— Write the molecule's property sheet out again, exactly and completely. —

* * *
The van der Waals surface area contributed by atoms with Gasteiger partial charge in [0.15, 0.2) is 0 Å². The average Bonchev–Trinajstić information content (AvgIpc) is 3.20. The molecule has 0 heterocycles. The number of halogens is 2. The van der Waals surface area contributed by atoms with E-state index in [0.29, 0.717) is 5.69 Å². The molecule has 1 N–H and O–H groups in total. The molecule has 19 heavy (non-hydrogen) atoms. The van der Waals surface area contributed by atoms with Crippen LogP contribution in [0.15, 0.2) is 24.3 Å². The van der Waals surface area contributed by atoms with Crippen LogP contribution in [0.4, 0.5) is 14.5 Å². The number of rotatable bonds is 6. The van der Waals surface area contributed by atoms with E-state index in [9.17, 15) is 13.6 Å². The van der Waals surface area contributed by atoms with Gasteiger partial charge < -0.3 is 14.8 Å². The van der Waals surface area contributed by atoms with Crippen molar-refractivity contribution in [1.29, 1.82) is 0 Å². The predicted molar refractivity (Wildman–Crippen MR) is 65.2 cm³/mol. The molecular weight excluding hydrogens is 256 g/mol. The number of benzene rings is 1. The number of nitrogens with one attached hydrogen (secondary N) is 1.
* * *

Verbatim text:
The van der Waals surface area contributed by atoms with Gasteiger partial charge in [0.15, 0.2) is 0 Å². The average Bonchev–Trinajstić information content (AvgIpc) is 3.20. The molecule has 0 heterocycles. The number of halogens is 2. The van der Waals surface area contributed by atoms with E-state index in [0.29, 0.717) is 5.69 Å². The molecule has 1 N–H and O–H groups in total. The molecule has 19 heavy (non-hydrogen) atoms. The van der Waals surface area contributed by atoms with Crippen LogP contribution in [0.15, 0.2) is 24.3 Å². The van der Waals surface area contributed by atoms with Crippen LogP contribution in [0.4, 0.5) is 14.5 Å². The number of rotatable bonds is 6. The van der Waals surface area contributed by atoms with E-state index in [9.17, 15) is 13.6 Å². The van der Waals surface area contributed by atoms with Gasteiger partial charge < -0.3 is 14.8 Å². The van der Waals surface area contributed by atoms with Crippen molar-refractivity contribution in [1.29, 1.82) is 0 Å². The predicted molar refractivity (Wildman–Crippen MR) is 65.2 cm³/mol. The molecular weight excluding hydrogens is 256 g/mol. The number of benzene rings is 1. The number of nitrogens with one attached hydrogen (secondary N) is 1.